Store owners indicted on drug charge

The owners of Twilight Boutique, 2032 W. Fourth St., were among five people indicted on a charge of conspiracy to distribute synthetic cannabinoids for their reported sale of products with names such as spice and K2, said Steven M. Dettelbach, U.S. attorney for the Northern District of Ohio.

Sean Lightner and Sherry Lightner, both 38 and both of Grafton were indicted, along with Dale Drummond, 39, of Cleveland; Mark Picard, 32, of Whittier, Calif.; and Nathan Albright, 28, of Glendale, Ariz.

“These defendants sold a product that was designed to mimic an illegal drug,” Dettelbach said. “No matter what it was labeled or whatever clever name it was given, it was illegal.”

Synthetic cannabinoids are a large family of chemically unrelated structures functionally similar to THC. Synthetic cannabinoids may contain Schedule I controlled substances or controlled substance analogues and have purported psyschotropic effects when smoked or ingested.

The Lightners operated a chain of head shops (retail stores specializing in drug and smoking paraphernalia) doing business as Twilight Boutique, where they sold synthetic cannabinoids along with accessories such as bongs, pipes and rolling papers, according to the indictment.

They franchised the Twilight Boutique on Madison Avenue in Lakewood to Drummond for a percentage of the store’s monthly revenue. Drummond also sold synthetic cannabinoids from the store, according to the indictment.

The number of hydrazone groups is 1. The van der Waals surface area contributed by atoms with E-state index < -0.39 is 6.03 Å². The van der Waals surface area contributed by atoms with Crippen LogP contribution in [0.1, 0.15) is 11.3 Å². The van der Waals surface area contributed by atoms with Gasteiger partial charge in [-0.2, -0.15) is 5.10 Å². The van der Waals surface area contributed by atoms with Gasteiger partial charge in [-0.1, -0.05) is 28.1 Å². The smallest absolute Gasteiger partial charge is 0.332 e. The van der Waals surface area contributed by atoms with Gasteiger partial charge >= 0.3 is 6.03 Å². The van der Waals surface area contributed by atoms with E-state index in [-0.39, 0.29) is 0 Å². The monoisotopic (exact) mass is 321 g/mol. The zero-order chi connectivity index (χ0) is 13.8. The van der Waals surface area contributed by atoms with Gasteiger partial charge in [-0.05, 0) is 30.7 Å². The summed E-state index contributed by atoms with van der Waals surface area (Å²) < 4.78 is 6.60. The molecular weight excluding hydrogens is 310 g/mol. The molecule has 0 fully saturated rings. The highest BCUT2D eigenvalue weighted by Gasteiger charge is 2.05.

The Lightners expanded their business to include several locations in Ohio, including the Ontario store. In late May, the METRICH Enforcement Unit and Ontario police raided the Twilight Boutique, confiscating what they believed to be synthetic cannabinoids.

A woman who answered the phone Friday at the Ontario store declined to comment.

The Lightners presented laboratory reports to others, including employees, alleging that the synthetic cannabinoids sold in the Twilight Boutique stores did not contain controlled substances or controlled substance analogues in an effort to give the appearance that the synthetic cannabinoids were legal when the Lightners knew they were illegal, according to the indictment.

Originally published in the News Journal on December 12, 2013.

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